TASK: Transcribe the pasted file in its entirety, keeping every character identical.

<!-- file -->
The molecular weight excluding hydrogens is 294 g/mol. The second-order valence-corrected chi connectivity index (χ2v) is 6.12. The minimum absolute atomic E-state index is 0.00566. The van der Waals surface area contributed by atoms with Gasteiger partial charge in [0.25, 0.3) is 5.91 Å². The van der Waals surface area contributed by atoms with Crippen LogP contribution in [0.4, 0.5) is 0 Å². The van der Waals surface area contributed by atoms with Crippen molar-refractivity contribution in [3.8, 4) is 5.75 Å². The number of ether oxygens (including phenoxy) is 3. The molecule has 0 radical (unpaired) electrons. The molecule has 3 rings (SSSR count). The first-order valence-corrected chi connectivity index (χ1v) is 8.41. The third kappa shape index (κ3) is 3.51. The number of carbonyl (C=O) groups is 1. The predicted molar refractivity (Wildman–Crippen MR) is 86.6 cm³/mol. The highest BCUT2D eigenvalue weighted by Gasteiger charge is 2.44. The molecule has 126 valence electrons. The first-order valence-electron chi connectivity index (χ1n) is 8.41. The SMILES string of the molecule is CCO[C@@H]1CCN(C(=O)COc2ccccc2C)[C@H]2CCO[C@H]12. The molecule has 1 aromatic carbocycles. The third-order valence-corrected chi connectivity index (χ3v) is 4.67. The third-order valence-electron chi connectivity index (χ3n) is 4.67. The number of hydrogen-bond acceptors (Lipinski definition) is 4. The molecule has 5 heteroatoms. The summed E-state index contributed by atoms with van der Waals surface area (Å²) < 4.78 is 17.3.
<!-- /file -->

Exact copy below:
The molecular weight excluding hydrogens is 294 g/mol. The second-order valence-corrected chi connectivity index (χ2v) is 6.12. The minimum absolute atomic E-state index is 0.00566. The van der Waals surface area contributed by atoms with Gasteiger partial charge in [0.25, 0.3) is 5.91 Å². The van der Waals surface area contributed by atoms with Crippen LogP contribution in [0.4, 0.5) is 0 Å². The van der Waals surface area contributed by atoms with Crippen molar-refractivity contribution in [3.8, 4) is 5.75 Å². The number of ether oxygens (including phenoxy) is 3. The molecule has 0 radical (unpaired) electrons. The molecule has 3 rings (SSSR count). The first-order valence-corrected chi connectivity index (χ1v) is 8.41. The third kappa shape index (κ3) is 3.51. The number of carbonyl (C=O) groups is 1. The predicted molar refractivity (Wildman–Crippen MR) is 86.6 cm³/mol. The highest BCUT2D eigenvalue weighted by Gasteiger charge is 2.44. The molecule has 126 valence electrons. The first-order valence-electron chi connectivity index (χ1n) is 8.41. The SMILES string of the molecule is CCO[C@@H]1CCN(C(=O)COc2ccccc2C)[C@H]2CCO[C@H]12. The molecule has 1 aromatic carbocycles. The third-order valence-corrected chi connectivity index (χ3v) is 4.67. The third-order valence-electron chi connectivity index (χ3n) is 4.67. The number of hydrogen-bond acceptors (Lipinski definition) is 4. The molecule has 5 heteroatoms. The summed E-state index contributed by atoms with van der Waals surface area (Å²) < 4.78 is 17.3.